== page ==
due to the large volume of injected anesthetic agent 
and of the inadequate extrinsic muscle relaxation in 
some animals. Ideally, IOP should be evaluated serially 
during the period of blockade to determine whether 
any increase is transitory and related to the high drug 
volume or related to high latency of the block because 
the peribulbar technique is subject to inaccurate nee-
dle positioning when performed without UG. Luyet et 
al33 observed the real-time dispersion of lidocaine af-
ter performing a peribulbar block without UG in hu-
mans and found erroneous intraconal dispersion in 61 
of 100 subjects. In the dogs’ eyes that received ropi-
vacaine injection with UG, IOP was unchanged after 
the procedure, because of the ability of ropivacaine to 
reduce IOP11,48,49,b; this ability may assist in balancing 
the IOP when large volumes of anesthetic agents are 
administered, increasing suspicions that the technique 
of peribulbar injection without UG directly influences 
IOP value as a result of inappropriate placement of the 
needle.
Ophthalmic complications may be associated 
with peribulbar injections of local anesthetic agents 
and include pruritus, blepharospasm, chemosis, and 
subconjunctival hemorrhage6; administration of retro-
bulbar blocks may cause hyperemia and corneal ulcer-
ation.8 In the present study, subconjunctival hemor-
rhage was less common and less intense in the dogs’ 
eyes that received the ropivacaine injection with UG, 
compared with findings for eyes that received the rop-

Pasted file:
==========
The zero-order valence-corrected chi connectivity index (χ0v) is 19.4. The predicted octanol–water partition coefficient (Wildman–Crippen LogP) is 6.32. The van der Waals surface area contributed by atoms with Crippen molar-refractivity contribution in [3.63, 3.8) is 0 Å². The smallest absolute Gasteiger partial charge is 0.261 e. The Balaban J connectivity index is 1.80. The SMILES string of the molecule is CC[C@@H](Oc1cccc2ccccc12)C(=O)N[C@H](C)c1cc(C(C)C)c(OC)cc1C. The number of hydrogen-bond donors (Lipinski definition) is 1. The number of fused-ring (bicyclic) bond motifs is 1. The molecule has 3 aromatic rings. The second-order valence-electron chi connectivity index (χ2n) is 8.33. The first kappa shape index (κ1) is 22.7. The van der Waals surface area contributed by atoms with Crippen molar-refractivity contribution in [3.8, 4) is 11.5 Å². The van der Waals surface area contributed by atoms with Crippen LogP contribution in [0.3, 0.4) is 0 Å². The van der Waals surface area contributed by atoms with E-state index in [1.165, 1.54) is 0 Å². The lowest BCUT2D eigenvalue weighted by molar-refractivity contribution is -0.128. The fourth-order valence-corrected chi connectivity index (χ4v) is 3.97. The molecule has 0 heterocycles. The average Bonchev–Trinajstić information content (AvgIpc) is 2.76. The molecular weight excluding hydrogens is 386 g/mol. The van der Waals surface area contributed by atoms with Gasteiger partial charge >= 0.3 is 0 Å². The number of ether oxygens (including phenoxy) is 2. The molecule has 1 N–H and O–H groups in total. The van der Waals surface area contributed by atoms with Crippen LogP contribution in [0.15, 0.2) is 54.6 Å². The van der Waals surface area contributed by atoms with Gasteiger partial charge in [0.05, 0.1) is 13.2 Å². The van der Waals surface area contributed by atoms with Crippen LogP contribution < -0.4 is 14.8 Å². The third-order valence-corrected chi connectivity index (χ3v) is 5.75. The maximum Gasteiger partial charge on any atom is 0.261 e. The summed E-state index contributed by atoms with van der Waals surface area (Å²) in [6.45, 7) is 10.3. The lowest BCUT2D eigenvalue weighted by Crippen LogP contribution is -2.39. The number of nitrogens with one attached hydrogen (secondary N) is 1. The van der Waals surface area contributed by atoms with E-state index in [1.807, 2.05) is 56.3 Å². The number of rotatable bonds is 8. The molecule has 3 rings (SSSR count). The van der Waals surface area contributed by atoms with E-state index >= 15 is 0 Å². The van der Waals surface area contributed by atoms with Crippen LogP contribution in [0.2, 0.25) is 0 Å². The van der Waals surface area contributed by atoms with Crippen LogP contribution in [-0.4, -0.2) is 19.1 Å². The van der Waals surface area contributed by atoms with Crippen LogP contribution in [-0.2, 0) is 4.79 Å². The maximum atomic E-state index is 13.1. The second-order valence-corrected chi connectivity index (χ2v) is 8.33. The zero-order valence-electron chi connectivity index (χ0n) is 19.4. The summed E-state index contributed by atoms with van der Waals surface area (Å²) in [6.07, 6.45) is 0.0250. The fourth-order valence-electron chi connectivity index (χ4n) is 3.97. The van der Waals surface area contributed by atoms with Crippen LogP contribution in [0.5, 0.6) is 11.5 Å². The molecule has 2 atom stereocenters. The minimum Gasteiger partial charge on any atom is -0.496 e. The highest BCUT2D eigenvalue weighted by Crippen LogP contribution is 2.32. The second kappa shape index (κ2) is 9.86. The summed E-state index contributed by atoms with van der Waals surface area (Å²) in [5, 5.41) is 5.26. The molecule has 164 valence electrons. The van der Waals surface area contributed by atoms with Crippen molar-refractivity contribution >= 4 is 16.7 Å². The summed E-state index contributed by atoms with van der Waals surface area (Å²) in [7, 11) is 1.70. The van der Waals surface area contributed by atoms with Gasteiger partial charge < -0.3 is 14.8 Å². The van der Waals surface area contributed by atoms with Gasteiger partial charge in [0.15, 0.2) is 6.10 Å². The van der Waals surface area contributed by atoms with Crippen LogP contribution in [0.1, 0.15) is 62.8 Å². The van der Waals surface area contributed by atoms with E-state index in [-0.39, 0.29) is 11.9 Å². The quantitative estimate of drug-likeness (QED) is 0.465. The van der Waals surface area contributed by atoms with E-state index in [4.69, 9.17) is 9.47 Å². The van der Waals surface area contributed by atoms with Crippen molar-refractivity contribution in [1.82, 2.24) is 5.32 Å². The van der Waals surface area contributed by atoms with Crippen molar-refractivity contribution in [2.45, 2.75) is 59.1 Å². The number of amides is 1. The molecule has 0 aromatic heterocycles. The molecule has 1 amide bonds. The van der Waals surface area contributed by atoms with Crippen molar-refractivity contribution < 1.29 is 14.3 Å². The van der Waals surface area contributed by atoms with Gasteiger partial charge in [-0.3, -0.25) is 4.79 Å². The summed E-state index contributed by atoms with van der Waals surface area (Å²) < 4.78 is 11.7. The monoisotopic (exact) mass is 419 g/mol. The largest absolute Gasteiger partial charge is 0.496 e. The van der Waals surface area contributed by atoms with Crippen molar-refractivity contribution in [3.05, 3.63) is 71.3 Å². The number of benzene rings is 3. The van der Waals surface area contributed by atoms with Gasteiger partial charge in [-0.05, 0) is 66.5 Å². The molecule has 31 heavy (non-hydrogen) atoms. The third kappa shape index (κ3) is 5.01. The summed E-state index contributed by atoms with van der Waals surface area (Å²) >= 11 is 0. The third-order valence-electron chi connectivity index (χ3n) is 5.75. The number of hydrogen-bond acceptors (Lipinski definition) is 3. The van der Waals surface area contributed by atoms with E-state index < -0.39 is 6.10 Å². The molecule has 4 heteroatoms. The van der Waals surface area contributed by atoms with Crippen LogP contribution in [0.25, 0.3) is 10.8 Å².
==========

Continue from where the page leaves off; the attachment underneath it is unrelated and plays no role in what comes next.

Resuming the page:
ivacaine injection without UG, likely because of more 
accurate orientation of the needle path. Chemosis is 
caused by drug dispersion in the anterior orbit,44,50 
and decreases over time as the anesthetic agent is 
absorbed. Accola et al18 reported that hyperemia was 
associated with excessive conjunctival manipulation 
during motor blockade assessment after performing a 
retrobulbar block in dogs. In the present study, senso-
ry evaluation was frequently only possible by forcing 
the eyelids open manually, causing excessive conjunc-
tival manipulation. Abnormal lacrimal production51 
and eyelid akinesia5 may cause hyperemia, ocular dis-
charge, and corneal ulceration in dogs; although these 
complications were not assessed during the postinjec-
tion period in the present study, they were observed in 
some dogs, confirming the potential risk of ophthal-
mic complications.
The lower-quality definition of images obtained for 
3 large dogs in the present study may be attributable to 
bulbar retraction caused by propofol- and isoflurane-
induced muscle relaxation.52 According to Spaulding,51 
ocular ultrasonography is more difficult in large dogs 
because of globe retraction; however, this does not con-
traindicate the use of UG during administration of ocu-
lar anesthetic blocks.
A limitation of the present study was that the tear 
film in each eye was not evaluated after the injection 
had been administered. However, tear production was 
visibly decreased during the measurement of the IOP, 
sensory evaluations, and assessment of ophthalmic 
complications in both eyes in all dogs. Yasui et al53 
demonstrated a relationship between lacrimal gland va-
sodilation (induced by electrical corneal stimulation) 
and tear production in cats, which was mediated by 
the ophthalmic nerve via the parasympathetic pathway. 
The vasoconstrictive effect of ropivacaine54 may reduce 
lacrimal gland perfusion, which, when combined with 
an efficient sensory block (ophthalmic nerve block), 
may explain the decreased tear film in the study dogs. 
The anesthetic blockade of lacrimal gland innervation 
cannot be ruled out because of the dorsolateral location 
of the gland within the orbit.55
Results of the present study indicated that peri- 
bulbar injection of anesthetic agents can be performed 
effectively with UG in dogs. Use of upper trans-eyelid 
transducer positioning allowed real-time needle visu-
alization and anesthetic agent dispersion. The quality 
and duration of the sensory and motor blockades were